Super-injunctions, eh – don’tcha just love’em? This week’s bizarre events – with former Royal Bank of Scotland boss Sir Fred Goodwin revealed in parliament as the man behind a super-injunction so all-encompassing that it forbade publication even of the fact that the man involved was a banker – reaffirms my view that these blunt legal instruments are usually counter-productive in the end. Admittedly, the name is public now only because what is said in the Commons is covered by parliamentary privilege – ie it can be freely reported without fear of legal reprisal.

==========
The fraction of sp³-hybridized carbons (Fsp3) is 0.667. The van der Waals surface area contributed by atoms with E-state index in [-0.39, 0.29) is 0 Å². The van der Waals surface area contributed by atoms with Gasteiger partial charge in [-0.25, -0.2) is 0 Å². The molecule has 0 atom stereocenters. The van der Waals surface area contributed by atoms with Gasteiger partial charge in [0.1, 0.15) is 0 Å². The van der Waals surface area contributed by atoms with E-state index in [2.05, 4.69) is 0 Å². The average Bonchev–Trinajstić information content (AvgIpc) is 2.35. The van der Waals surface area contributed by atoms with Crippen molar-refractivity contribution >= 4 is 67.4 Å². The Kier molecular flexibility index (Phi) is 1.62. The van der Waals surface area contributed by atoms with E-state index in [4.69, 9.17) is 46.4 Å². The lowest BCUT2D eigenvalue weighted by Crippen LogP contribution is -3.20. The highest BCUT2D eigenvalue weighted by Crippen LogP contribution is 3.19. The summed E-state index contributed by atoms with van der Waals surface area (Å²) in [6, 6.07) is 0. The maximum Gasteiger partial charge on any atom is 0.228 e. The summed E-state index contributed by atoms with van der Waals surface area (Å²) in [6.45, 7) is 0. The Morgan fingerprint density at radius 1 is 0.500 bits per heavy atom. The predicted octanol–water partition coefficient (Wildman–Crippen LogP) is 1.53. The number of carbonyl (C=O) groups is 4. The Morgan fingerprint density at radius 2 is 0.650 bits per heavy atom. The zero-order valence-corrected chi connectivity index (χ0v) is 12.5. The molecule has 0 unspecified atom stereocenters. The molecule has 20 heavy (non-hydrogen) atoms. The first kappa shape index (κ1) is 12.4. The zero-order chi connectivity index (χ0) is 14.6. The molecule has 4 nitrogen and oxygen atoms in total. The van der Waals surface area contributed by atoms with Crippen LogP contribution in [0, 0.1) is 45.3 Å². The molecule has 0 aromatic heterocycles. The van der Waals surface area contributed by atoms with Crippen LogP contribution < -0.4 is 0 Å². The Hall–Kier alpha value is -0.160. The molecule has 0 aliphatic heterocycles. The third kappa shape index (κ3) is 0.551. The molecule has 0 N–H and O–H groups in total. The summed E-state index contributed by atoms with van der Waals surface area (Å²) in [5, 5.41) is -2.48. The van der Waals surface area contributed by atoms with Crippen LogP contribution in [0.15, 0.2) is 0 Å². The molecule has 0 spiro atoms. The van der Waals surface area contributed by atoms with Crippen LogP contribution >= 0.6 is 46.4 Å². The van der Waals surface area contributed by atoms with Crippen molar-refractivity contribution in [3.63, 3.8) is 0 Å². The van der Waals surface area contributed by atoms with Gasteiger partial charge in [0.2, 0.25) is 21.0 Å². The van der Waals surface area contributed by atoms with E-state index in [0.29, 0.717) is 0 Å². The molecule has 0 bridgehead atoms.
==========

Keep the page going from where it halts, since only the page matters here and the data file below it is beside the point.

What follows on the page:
These injunctions tend to be promoted by certain law firms as a way for the rich and famous to maintain their privacy. However, in many cases they just make the story rumble on for longer, as journalists find endless ways to take sideways pot-shots at those they are not allowed to link directly to a particular misdemeanour or peccadillo. In the case of Sir Fred, the fact of the injunction has led to vastly greater press coverage and bad PR than the original story would have warranted. Vast outpourings of bile about the former RBS man have appeared on Twitter, along with the real reason for the injunction (if you look carefully enough). The case will now be brought up again and again as an example of why, in many people’s view, the law needs to be reformed. For the subjects of these injunctions, it must be a constant nightmare, what is going to come out next. More MP’s with more names, perhaps? Far better, I suspect, in most cases, to face the music, let the media do their worst – then move on.